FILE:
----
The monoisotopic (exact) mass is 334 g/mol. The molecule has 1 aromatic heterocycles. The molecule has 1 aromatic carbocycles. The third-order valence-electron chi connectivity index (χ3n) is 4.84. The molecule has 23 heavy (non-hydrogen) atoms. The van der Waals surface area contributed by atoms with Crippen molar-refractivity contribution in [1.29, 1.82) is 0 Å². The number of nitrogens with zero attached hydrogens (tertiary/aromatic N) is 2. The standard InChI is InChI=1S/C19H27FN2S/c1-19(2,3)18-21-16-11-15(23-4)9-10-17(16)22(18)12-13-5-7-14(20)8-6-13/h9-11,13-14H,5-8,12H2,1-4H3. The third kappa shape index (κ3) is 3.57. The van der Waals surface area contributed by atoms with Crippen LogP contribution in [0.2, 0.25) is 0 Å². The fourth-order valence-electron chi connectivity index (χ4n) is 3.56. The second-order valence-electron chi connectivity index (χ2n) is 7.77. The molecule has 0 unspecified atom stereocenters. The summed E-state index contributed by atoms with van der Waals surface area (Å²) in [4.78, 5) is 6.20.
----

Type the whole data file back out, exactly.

The monoisotopic (exact) mass is 334 g/mol. The molecule has 1 aromatic heterocycles. The molecule has 1 aromatic carbocycles. The third-order valence-electron chi connectivity index (χ3n) is 4.84. The molecule has 23 heavy (non-hydrogen) atoms. The van der Waals surface area contributed by atoms with Crippen molar-refractivity contribution in [1.29, 1.82) is 0 Å². The number of nitrogens with zero attached hydrogens (tertiary/aromatic N) is 2. The standard InChI is InChI=1S/C19H27FN2S/c1-19(2,3)18-21-16-11-15(23-4)9-10-17(16)22(18)12-13-5-7-14(20)8-6-13/h9-11,13-14H,5-8,12H2,1-4H3. The third kappa shape index (κ3) is 3.57. The van der Waals surface area contributed by atoms with Crippen LogP contribution in [0.2, 0.25) is 0 Å². The fourth-order valence-electron chi connectivity index (χ4n) is 3.56. The second-order valence-electron chi connectivity index (χ2n) is 7.77. The molecule has 0 unspecified atom stereocenters. The summed E-state index contributed by atoms with van der Waals surface area (Å²) in [4.78, 5) is 6.20.